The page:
Edited by William Byron Forbush This is a book that will never die — one of the great English classics. . . . Reprinted here in its most complete form, it brings to life the days when “a noble army, men and boys, the matron and the maid,” “climbed the steep ascent of heaven, ‘mid peril, toil, and pain.” “After the Bible itself, no book so profoundly influenced early Protestant sentiment as the Book of Martyrs. Even in our time, it is still a living force. It is more than a record of persecution. It is an arsenal of controversy, a storehouse of romance, as well as a source of edification.”
Fox’s Book of Martyrs is in the public domain and may be freely used and distributed.
An Account of the Persecutions of Friends, Commonly Called Quakers, in the United States
Part 4 of 10
“And it is ordered, if any person shall knowingly import into any harbor of this jurisdiction, any Quakers’ books or writings, concerning their devilish opinions, shall pay for such book or writing, being legally proved against him or them the sum of five pounds; and whosoever shall disperse or conceal any such book or writing, and it be found with him or her, or in his or her house and shall not immediately deliver the same to the next magistrate, shall forfeit or pay five pounds, for the dispersing or concealing of any such book or writing.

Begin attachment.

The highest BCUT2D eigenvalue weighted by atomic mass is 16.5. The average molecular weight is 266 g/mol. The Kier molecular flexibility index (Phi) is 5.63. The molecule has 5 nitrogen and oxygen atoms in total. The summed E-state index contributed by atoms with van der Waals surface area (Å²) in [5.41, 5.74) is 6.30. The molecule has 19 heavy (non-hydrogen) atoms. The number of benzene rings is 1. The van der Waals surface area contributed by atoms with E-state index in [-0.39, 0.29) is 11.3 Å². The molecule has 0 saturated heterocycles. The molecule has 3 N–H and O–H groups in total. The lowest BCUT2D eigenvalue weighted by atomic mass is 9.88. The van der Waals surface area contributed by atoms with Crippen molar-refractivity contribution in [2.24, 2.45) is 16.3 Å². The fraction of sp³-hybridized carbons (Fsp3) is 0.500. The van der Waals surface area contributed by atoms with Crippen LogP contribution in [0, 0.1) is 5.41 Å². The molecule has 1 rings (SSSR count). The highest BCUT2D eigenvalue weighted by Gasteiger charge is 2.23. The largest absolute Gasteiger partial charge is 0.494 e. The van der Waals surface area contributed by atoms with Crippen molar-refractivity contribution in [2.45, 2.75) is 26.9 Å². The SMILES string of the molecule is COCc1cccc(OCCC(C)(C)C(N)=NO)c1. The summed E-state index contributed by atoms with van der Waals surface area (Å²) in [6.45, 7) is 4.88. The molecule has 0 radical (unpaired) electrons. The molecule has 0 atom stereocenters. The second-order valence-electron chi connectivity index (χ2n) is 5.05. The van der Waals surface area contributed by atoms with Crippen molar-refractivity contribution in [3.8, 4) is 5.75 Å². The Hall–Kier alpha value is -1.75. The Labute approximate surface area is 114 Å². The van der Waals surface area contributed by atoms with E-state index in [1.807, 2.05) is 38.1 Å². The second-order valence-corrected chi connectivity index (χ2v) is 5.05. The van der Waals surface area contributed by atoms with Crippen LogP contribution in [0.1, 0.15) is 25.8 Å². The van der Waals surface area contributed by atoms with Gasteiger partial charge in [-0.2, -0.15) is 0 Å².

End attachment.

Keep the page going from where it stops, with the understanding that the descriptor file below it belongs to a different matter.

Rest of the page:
“And it is hereby further enacted, that if any persons within this colony shall take upon them to defend the heretical opinions of the Quakers, or any of their books or papers, shall be fined for the first time forty shillings; if they shall persist in the same, and shall again defend it the second time, four pounds; if notwithstanding they again defend and maintain the said Quakers’ heretical opinions, they shall be committed to the House of Correction until there be convenient passage to send them out of the land, being sentenced by the court of Assistants to banishment.
“Lastly, it is hereby ordered, that what person or persons soever, shall revile the persons of the magistrates or ministers, as is usual with the Quakers, such person or persons shall be severely whipped or pay the sum of five pounds.
“This is a true copy of the court’s order, as attests
“EDWARD RAWSON, SEC.”
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